Big Ten Cave$, Pac-12 Ponders
Well, that didn’t take long.
Last Wednesday, after only one full week of the truncated 2020 college football season, the Big Ten decided it couldn’t sit idly by and watch the SEC, Big 12 and ACC play games, attract viewers, gain exposure and, most importantly, collect those big TV rights fees.
As someone much more clever than me said over the weekend, “the Big Ten couldn’t afford to be socially distanced from its TV revenue.” Especially when three other conferences were raking it in.
Five weeks earlier, the conference had decided to postpone the fall season, with the expectation of playing in early 2021, due to concerns about the rapidly spreading coronavirus pandemic and evidence that athletes who contracted the virus were vulnerable to serious heart problems.
That sparked an outcry from players, parents, fans, media, and athletic directors, all of whom simply couldn’t imagine life without football, as well as a certain orange-haired fellow seeking votes in four Big Ten states (Michigan, Ohio, Wisconsin and Pennsylvania).
So, embattled new commissioner Kevin Warren and the 14 presidents and chancellors of the Big Ten schools caved. Play will commence Oct. 24 and teams will play eight regular season games plus a full schedule (including the conference championship and consolation games) on Dec. 19, the day before College Football Playoff selections.
Never mind that the virus rages throughout Big Ten country and continues to kill approximately 1,000 Americans a day. Never mind that those potential heart issues still threaten. Never mind that 75 Texas Tech players and most of the LSU team have tested positive. Never mind that numerous games have already been cancelled, with more to come.
And never mind that in many of the Big Ten schools, conditions aren’t deemed safe enough to allow students on campus.
But they are apparently safe enough to play football.
It’s not a flattering picture for higher education that college presidents who originally were unwilling to put their athletes at risk were browbeaten into changing their minds to appease fans, players, parents and politicians and, perhaps most disturbingly, to collect TV dollars.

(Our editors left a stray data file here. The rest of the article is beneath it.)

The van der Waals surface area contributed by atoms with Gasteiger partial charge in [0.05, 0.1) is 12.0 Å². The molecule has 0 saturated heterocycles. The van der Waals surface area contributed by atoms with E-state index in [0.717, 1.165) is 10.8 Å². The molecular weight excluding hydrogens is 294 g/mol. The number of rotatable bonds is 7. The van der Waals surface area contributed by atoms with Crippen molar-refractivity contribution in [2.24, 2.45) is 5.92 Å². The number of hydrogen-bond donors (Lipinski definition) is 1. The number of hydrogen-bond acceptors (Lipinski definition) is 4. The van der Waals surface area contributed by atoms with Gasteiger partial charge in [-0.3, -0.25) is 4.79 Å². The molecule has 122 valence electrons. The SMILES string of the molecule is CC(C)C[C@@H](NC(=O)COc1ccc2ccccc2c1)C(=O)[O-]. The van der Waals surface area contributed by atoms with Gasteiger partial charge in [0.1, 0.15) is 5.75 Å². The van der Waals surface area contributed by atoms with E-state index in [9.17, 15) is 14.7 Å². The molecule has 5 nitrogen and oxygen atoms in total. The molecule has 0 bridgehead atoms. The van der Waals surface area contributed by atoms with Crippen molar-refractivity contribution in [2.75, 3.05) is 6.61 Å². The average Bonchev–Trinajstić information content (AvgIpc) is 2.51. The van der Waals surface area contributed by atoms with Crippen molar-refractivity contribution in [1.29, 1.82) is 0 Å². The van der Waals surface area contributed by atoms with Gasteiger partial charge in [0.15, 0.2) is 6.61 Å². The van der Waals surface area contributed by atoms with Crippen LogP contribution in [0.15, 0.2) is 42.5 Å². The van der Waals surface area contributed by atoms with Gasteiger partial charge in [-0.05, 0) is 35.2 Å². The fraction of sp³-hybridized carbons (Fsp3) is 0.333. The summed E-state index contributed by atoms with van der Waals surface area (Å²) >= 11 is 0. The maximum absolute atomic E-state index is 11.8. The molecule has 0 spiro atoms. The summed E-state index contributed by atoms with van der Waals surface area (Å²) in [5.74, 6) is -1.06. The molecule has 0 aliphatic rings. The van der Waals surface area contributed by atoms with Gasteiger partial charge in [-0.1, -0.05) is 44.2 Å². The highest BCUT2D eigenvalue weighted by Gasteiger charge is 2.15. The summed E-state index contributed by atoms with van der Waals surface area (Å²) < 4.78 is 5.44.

Never has the term “student-athlete” been exposed as a bigger fraud.
Will Pac-12 Be Next? While the Big Ten publicly played out its drama and moved toward the inevitable reversal of its earlier decision to postpone the season, Pac-12 Commissioner Larry Scott was asleep at the switch.
After announcing with typical fanfare that the conference had secured early testing technology that was a “game changer,” he didn’t take any of the necessary steps to prepare for a possible return.
Suddenly, the Pac-12 was alone on the “not playing this fall” island. After an embarrassing tete a tete with California Governor Gavin Newsom—in which Scott claimed state guidelines would preclude the conference from playing and Newsom quickly responded that “nothing in state guidelines denies the ability for the Pac-12 to resume,” Scott promised to “push the envelope” to get the season going.
Now that everyone else is on board, the league really has no other choice. Pac-12 teams already face an annual revenue gap of $10 to $20 million per school with the other Power Five conferences. Adding another delta of $30 to $40M this year (if the other four leagues play and the Pac-12 doesn't) might make the gap insurmountable and relegate the Pac-12 to second tier status for the foreseeable future. (Although some might argue it’s already second tier).
So Pac-12 presidents and chancellors will vote this Thursday, and unless hell freezes over between now and then, they will vote to start the season on or around Oct. 31.
Frankly, I’d respect them a lot more if they announced something along the lines of: “We’re sticking to our guns. It’s not safe to play football right now. We continue to be concerned about exposing our ‘student-athletes’ to unnecessary risk, and we’re holding off until we are convinced we can resume play safely.”
Wouldn’t that be a refreshing turnabout?
Coaches Unhappy: According to the Athletic’s Bruce Feldman, a number of Pac-12 coaches are not thrilled with the league’s handling of the coronavirus, or the prospect of starting in late October.
“If you try and rush them back before they’ve had enough time to get in shape to actually play football, you’re saying health and safety actually doesn’t matter,” said one conference head coach.
“I don’t want to hear ‘health and wellness’ out of anybody’s mouth,” said another. “It’s not f***ing ping pong. You don’t just open the garage door and go play…Our nose is so far up the Big Ten’s ass. Let’s just do what’s best for the Pac-12.”
And still another: “I thought a start date of Dec. 5 was pushing it. It’s a one-off year. Let’s do what’s right for our kids and the conference. We’re gonna take a lump. Let’s not take two lumps.”
The natives are restless.